Sphinx poecila, the Poecila Sphinx

Sphinx poecila
Poecila Sphinx
Stephens, 1828

Sphinx poecila by Bill Oehlke

This site has been created by Bill Oehlke at oehlkew@islandtelecom.com
Comments, suggestions and/or additional information are welcomed by Bill.


Family: Sphingidae, Latreille, 1802
Subfamily: Sphinginae, Latreille, 1802
Tribe: Sphingini, Latreille, 1802
Genus: Sphinx (Linnaeus, 1758)
Species: gordius (Cramer 1780)
Subspecies: poecila (Stephens, 1828)........


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Sphinx poecila, the Poecila Sphinx (Wing span: 2 11/16 - 3 3/4 inches (6.8 - 9.5 cm)), is a northern species found in boggy areas, coastal barrens, and deciduous forests in Newfoundland, Prince Edward Island and Nova Scotia (healthy populations in Sheet Harbour) and southward of those provinces from Maine to Pennsylvania and westward to Michigan, northeastern Illinois, and Wisconsin.

Specimens have also been taken in Canada as far west as Alberta.

Tim Andrews sends this image of a larvae found in the Northwest Territories.

Sphinx poecila courtesy of Tom Andrews, via David Tilden.

Sphinx poecila, June 30, Peterborough, Ontario, courtesy of Tim Dyson.

The outer wing fringes are checkered black and white on the forewing, and are almost pure white (lightly checked with grey) on the hindwing. The forewing is dark gray with diffuse black and gray wavy lines with a series of black dashes ending at the wing tip, and a white cell spot. The white cell spot readily distinguishes poecila from canadensis. The hindwing is brownish gray with a wide black border and a black median line.

Sphinx poecila, Athol, Worcester, Massacusetts,
June 26, 2008, courtesy of Dave Small.


Sphinx poecila is single-brooded throughout its range with moths on the wing from May-September.


Sphingidae pupae wiggle to the soil surface from their underground chambers just prior to eclosion.


Sphinx poecila moths nectar from flowers including dogbane (Apocynum), honeysuckle (Lonicera), lilac (Syringa), evening primrose (Onagraceae), bouncing bet (Saponaria officinalis), and phlox (Phlox). Pairing is for a brief time and males come in to lights much more readily than females who are busy ovipositing and feeding.


A female Sphinx poecila captured at a light on June 1, 1999, in Montague, Prince Edward Island, deposited (without feeding) 45 lime green ova on the inside of a brown paper grocery bag over a course of five evenings.

Eggs were deposited singly.

I offered the larvae apple, larch, rose and blueberry. Almost all the hatchlings quickly moved to the blueberry, and I remembered my first encounter with a fifth instar poecilus larva in a blueberry field in early July. I had taken some of the children out to rake blueberries and uncovered the brightly coloured larva at the edge of the field.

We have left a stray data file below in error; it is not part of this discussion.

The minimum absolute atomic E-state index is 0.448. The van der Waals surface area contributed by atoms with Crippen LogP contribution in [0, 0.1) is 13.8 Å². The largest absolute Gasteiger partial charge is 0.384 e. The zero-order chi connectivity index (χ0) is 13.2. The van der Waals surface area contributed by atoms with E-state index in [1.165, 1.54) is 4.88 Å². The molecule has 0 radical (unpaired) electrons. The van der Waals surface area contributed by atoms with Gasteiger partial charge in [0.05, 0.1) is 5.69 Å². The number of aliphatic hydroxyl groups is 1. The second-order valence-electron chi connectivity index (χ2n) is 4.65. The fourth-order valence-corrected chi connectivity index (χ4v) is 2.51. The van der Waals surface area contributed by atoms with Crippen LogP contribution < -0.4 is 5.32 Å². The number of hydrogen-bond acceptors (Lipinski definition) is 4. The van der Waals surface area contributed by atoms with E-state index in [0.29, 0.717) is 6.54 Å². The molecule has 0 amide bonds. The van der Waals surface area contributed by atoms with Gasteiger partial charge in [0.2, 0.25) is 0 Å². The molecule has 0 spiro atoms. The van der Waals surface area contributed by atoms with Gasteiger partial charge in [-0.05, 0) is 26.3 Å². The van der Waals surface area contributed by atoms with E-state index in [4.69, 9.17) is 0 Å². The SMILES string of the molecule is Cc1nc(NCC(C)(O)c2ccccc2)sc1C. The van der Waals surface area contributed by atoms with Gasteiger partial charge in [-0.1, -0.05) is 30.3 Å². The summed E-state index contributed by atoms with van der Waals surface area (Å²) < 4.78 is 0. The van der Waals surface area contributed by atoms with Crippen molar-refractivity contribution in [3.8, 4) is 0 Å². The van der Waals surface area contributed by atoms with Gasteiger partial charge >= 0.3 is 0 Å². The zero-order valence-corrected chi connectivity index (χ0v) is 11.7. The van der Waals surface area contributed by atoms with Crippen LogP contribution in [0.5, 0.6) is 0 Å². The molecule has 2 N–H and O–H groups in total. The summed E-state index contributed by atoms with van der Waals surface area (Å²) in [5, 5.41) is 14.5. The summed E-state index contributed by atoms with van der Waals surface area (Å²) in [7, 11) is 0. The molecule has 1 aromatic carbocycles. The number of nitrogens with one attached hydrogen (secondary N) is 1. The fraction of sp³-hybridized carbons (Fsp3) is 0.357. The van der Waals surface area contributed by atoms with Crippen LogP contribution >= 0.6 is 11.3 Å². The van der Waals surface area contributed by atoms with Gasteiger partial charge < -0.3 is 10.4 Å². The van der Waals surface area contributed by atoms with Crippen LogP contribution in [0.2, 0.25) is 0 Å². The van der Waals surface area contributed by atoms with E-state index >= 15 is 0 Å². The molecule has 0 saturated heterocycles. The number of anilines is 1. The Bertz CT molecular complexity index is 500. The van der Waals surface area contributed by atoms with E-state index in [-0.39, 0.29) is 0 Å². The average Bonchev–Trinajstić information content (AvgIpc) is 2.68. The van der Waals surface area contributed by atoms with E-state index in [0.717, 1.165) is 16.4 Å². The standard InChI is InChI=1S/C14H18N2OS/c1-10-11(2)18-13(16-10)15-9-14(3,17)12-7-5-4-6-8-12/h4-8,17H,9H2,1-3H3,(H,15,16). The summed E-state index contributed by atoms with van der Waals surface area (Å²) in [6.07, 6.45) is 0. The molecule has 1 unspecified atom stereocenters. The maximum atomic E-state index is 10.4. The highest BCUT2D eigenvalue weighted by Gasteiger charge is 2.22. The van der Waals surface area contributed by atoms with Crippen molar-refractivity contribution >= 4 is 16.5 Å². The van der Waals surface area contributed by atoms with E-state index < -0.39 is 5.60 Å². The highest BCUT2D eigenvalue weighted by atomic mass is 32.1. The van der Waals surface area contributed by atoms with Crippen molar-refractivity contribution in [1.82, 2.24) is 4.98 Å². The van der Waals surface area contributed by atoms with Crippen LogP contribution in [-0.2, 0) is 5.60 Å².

The third instar larvae to the right have not yet acquired the bulk or dramatic diagonal striping of the fourth and fifth instars.

Due to difficulties with sleeving or caging outdoor low growth blueberries, these larvae are being reared indoors on cut food.

Larvae entered the fourth instar around July 8 and began consuming tremendous amounts of food.

Striking colouration of diagonal lines and black peppering is now evident.

Droppings also have an unusual and irregular shape, resembling short .22 calibre bullets with a tapered tip and cylindrical shaft.

One of the larvae was considerably darker than the others and upon moving into the fifth instar took on a dramatic, deep purple colouration.

Sibling larvae remain green and are beginning to bulk up considerably for pupation by mid July. Now I can snack on blueberries as I gather foliage.

As larvae leave foliage and begin to crawl around bottom of plastic containers, they will be moved to buckets lined with paper towels and kept in a dark, warm location.

Caterpillars of S. poecila reportedly feed on Apple (Malus), sweetfern (Myrica), Carolina rose (Rosa carolina), blueberry and huckleberry (Vaccinium), white spruce (Picea glauca), American larch (Larix laricina), and alder (Alnus).

Larvae pupate readily in 4-5 days under artificial conditions, i.e., a dark enclosure with loose paper litter. I use a covered, five-gallon bucket loosely lined on the bottom with three to four sheets of paper towels.

When larvae are about ready to pupate, i.e., they have left foliage to descend tree branches or stems, I gently put them in the buckets. I put as many as twenty larvae in a single pupation bucket.

They should not be moved for a week or so to give the pupal shell time to harden.

The first pupa was formed on July 22.

Sphinx poecila fifth instar, Orono, Penobscot County, Maine,
September 13, 2011, courtesy of Soren Sidell-Peterson via Anne Malena.

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